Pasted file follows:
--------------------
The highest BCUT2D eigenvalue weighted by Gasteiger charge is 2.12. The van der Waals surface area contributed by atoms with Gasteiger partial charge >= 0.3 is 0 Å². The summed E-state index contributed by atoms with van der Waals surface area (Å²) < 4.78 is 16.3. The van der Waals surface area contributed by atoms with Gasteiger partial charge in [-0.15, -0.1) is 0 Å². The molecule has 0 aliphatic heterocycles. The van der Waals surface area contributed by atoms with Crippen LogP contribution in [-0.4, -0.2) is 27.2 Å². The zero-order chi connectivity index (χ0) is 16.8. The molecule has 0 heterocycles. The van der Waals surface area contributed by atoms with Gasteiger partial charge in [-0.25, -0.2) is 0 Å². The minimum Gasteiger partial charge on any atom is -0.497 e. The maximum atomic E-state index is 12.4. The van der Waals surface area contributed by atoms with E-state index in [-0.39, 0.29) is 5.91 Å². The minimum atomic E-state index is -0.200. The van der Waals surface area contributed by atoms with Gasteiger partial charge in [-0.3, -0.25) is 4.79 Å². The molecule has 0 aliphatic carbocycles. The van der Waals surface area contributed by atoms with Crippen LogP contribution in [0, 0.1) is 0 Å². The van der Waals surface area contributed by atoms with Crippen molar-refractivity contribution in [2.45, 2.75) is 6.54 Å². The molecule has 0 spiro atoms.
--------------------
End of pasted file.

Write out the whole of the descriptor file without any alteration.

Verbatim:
The highest BCUT2D eigenvalue weighted by Gasteiger charge is 2.12. The van der Waals surface area contributed by atoms with Gasteiger partial charge >= 0.3 is 0 Å². The summed E-state index contributed by atoms with van der Waals surface area (Å²) < 4.78 is 16.3. The van der Waals surface area contributed by atoms with Gasteiger partial charge in [-0.15, -0.1) is 0 Å². The molecule has 0 aliphatic heterocycles. The van der Waals surface area contributed by atoms with Crippen LogP contribution in [-0.4, -0.2) is 27.2 Å². The zero-order chi connectivity index (χ0) is 16.8. The molecule has 0 heterocycles. The van der Waals surface area contributed by atoms with Gasteiger partial charge in [-0.25, -0.2) is 0 Å². The minimum Gasteiger partial charge on any atom is -0.497 e. The maximum atomic E-state index is 12.4. The van der Waals surface area contributed by atoms with E-state index in [-0.39, 0.29) is 5.91 Å². The minimum atomic E-state index is -0.200. The van der Waals surface area contributed by atoms with Gasteiger partial charge in [-0.3, -0.25) is 4.79 Å². The molecule has 0 aliphatic carbocycles. The van der Waals surface area contributed by atoms with Crippen LogP contribution in [0, 0.1) is 0 Å². The van der Waals surface area contributed by atoms with Crippen molar-refractivity contribution in [2.45, 2.75) is 6.54 Å². The molecule has 0 spiro atoms.